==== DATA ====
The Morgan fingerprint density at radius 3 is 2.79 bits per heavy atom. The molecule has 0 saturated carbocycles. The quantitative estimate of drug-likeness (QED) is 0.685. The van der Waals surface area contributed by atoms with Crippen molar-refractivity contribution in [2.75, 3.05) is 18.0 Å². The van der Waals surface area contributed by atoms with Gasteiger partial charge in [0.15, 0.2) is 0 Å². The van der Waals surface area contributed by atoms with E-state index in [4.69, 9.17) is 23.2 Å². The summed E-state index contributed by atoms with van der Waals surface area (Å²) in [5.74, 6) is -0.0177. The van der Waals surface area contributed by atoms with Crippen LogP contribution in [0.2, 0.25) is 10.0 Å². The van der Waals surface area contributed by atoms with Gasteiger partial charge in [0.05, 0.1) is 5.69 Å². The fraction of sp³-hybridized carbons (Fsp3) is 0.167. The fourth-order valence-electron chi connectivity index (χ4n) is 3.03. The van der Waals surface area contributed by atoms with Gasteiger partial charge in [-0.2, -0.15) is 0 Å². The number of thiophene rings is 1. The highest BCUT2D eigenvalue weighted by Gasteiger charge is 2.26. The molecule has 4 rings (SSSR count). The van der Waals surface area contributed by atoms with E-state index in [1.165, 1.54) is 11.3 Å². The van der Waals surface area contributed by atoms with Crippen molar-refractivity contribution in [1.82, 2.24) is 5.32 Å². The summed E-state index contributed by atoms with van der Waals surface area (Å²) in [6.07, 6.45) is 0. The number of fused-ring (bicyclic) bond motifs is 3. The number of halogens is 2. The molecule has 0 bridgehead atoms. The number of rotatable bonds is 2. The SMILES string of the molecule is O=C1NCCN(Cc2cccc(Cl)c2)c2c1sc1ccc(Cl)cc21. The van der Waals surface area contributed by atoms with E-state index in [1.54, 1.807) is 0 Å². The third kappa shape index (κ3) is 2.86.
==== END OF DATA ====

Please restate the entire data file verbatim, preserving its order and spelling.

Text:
The Morgan fingerprint density at radius 3 is 2.79 bits per heavy atom. The molecule has 0 saturated carbocycles. The quantitative estimate of drug-likeness (QED) is 0.685. The van der Waals surface area contributed by atoms with Crippen molar-refractivity contribution in [2.75, 3.05) is 18.0 Å². The van der Waals surface area contributed by atoms with Gasteiger partial charge in [0.15, 0.2) is 0 Å². The van der Waals surface area contributed by atoms with E-state index in [4.69, 9.17) is 23.2 Å². The summed E-state index contributed by atoms with van der Waals surface area (Å²) in [5.74, 6) is -0.0177. The van der Waals surface area contributed by atoms with Crippen LogP contribution in [0.2, 0.25) is 10.0 Å². The van der Waals surface area contributed by atoms with Gasteiger partial charge in [0.05, 0.1) is 5.69 Å². The fraction of sp³-hybridized carbons (Fsp3) is 0.167. The fourth-order valence-electron chi connectivity index (χ4n) is 3.03. The van der Waals surface area contributed by atoms with Gasteiger partial charge in [-0.2, -0.15) is 0 Å². The number of thiophene rings is 1. The highest BCUT2D eigenvalue weighted by Gasteiger charge is 2.26. The molecule has 4 rings (SSSR count). The van der Waals surface area contributed by atoms with E-state index in [1.165, 1.54) is 11.3 Å². The van der Waals surface area contributed by atoms with Crippen molar-refractivity contribution in [1.82, 2.24) is 5.32 Å². The summed E-state index contributed by atoms with van der Waals surface area (Å²) in [6.07, 6.45) is 0. The number of fused-ring (bicyclic) bond motifs is 3. The number of halogens is 2. The molecule has 0 bridgehead atoms. The number of rotatable bonds is 2. The SMILES string of the molecule is O=C1NCCN(Cc2cccc(Cl)c2)c2c1sc1ccc(Cl)cc21. The van der Waals surface area contributed by atoms with E-state index in [1.54, 1.807) is 0 Å². The third kappa shape index (κ3) is 2.86.